Pumpkinseed sunfish
Pumpkinseed sunfish

Location at the Zoo
North America

Pumpkinseed sunfish

Lepomis gibbosus

A very deep-bodied, laterally compressed almost disc-like fish usually 18-23 cm in length. The greatest body depth is at the fifth or sixth dorsal spine. Angle from snout to dorsal fin steep, back humped and rounded even under dorsal fins. Dorsal surface of head, body and upper sides are golden with irregular, wavy, interconnecting blue-green lines. The ventral surface is bronze to red-orange; sides of body and head are flecked with spots of olive, orange or red and with blue, emerald or green reflections. Opercular flap (gill cover) is short, black in the centre, edged with white or yellow, with a prominent well-defined red spot at the posterior edge (this is a species identifier). Sides have several vague vertical bars. Sides of head have prominent, wavy, blue-green stripes. Pupil of the eye is black with a narrow, iridescent, golden ring around this and larger area brownish dorsally, blue-green ventrally. Females are paler with more prominent vertical bars. Hue of pattern is variable depending on state and condition of individual, water clarity and background. All colours intensified in breeding males. Young have much less colour pattern and only green to olive background colour. There are five species of sunfish; the redbreast, green, bluegill, longear and the pumpkinseed. They are closely related to the rock bass and, more distantly to the smallmouth bass.

Conservation Status: IUCN


The fresh waters of eastern North America from New Brunswick south along the Atlantic seaboard to northeastern Georgia, from southern Quebec to southern Ohio, west to northern Missouri, north through eastern South Dakota to eastern Manitoba, east through western Ontario, Minnesota to Michigan and across southern Ontario. It has been introduced into California, Wyoming, Montana, Washington, and Oregon and probably many other states west of its natural range. In Canada it occurs from southwestern New Brunswick, southern Quebec including the St. Lawrence River and tributaries, Lake Champlain, eastern Townships and the Ottawa River and its tributaries. It is common in Ontario occurring generally north to a line from the Ottawa River, north to Lake Nipissing to Sault Ste. Marie. It is also present in the Nelson River drainage of western Ontario and southwestern Manitoba. It is also found as a result of introductions in southeastern British Columbia and southern Vancouver Island.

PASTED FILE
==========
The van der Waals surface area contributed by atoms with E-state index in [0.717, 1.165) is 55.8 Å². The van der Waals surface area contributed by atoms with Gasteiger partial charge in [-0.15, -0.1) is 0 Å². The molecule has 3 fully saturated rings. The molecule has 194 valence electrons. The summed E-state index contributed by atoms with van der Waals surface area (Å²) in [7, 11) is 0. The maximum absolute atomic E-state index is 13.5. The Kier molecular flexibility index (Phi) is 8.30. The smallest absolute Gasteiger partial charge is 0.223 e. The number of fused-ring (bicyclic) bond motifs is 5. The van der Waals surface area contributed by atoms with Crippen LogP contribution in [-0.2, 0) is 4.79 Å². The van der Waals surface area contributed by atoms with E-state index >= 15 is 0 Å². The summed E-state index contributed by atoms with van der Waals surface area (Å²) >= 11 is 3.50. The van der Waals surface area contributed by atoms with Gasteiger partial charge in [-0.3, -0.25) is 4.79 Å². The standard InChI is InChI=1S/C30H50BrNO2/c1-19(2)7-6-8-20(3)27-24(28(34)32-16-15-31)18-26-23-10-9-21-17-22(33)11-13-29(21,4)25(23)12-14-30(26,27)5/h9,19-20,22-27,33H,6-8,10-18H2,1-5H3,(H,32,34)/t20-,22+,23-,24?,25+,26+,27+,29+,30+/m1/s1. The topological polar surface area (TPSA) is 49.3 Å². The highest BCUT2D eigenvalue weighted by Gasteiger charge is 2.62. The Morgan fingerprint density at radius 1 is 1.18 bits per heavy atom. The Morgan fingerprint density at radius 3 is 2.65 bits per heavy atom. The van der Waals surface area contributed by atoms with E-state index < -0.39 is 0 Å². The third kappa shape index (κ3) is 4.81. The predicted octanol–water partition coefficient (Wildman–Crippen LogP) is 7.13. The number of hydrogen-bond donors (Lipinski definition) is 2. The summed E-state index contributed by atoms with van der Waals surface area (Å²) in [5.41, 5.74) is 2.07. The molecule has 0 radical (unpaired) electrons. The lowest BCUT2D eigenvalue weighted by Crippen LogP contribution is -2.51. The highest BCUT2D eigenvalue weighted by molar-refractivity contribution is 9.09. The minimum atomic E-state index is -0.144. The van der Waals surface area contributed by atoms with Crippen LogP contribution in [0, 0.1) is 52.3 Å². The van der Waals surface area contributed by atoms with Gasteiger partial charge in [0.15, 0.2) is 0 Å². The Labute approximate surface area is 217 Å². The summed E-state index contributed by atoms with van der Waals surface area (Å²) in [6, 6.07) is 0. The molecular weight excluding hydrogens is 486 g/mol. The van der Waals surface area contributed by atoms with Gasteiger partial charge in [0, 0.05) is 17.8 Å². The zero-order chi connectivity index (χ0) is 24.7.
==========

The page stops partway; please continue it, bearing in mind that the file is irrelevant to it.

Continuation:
Small lakes, ponds, shallow weedy bays of larger lakes, and in the quiet water of slow-moving streams. It prefers clear water and the cover of submerged vegetation or brush and ranges over various types of bottom.


Primarily a variety of insects and some invertebrates (dragonfly nymphs, ants, larval salamanders, amphipods, mayfly nymphs, midge larvae, roundworm, snails, and water boatmen etc). Small fishes and other vertebrates can at times contribute as much to the diet of adults as the most frequently eaten insects.


Spawning usually begins in late spring to early summer. The nest, constructed by the male, is in shallow water, usually in depths of 15-30 cm near shore. Nest building begins when water temperature reaches approximately 20° C but nesting has been noted in August at 27.8°C. Nests are shallow depressions 10-40 cm in diameter. There is considerable display and swimming in a circular path during courtship and mating. Egg-laying takes place during these circulations with the male upright and the female at a 45° angle so that their ventral surfaces are together. Small numbers of eggs and small quantities of sperm are emitted at irregular intervals. Eggs, which are pale amber in colour and about 1 mm in diameter, adhere to the bottom of the nest on soil particles, small stones, roots and sticks. Number of eggs increases with size with the average number ranging between 1,684 and 2,923. The male strongly guards the eggs and fans them, and guards the newly hatched young for up to 11 days, returning them to the nest in his mouth if they stray. Hatching takes place in as little as three days at 28°C. The newly hatched young are minute and transparent and for some time only the dark eyes are visible. Growth is moderately fast.


Pumpkinseeds inhabit dense vegetation to remain hidden from predators. Spines of the dorsal fins and anal fins on pumpkinseeds are spread out when they perceive danger, thus making them harder to swallow.

Threats to Survival

It is one of the most widely distributed fishes in Ontario and often makes up the largest part of the fish population of small bodies of warm water. They are an important food fish at all of their life stages for predatory species.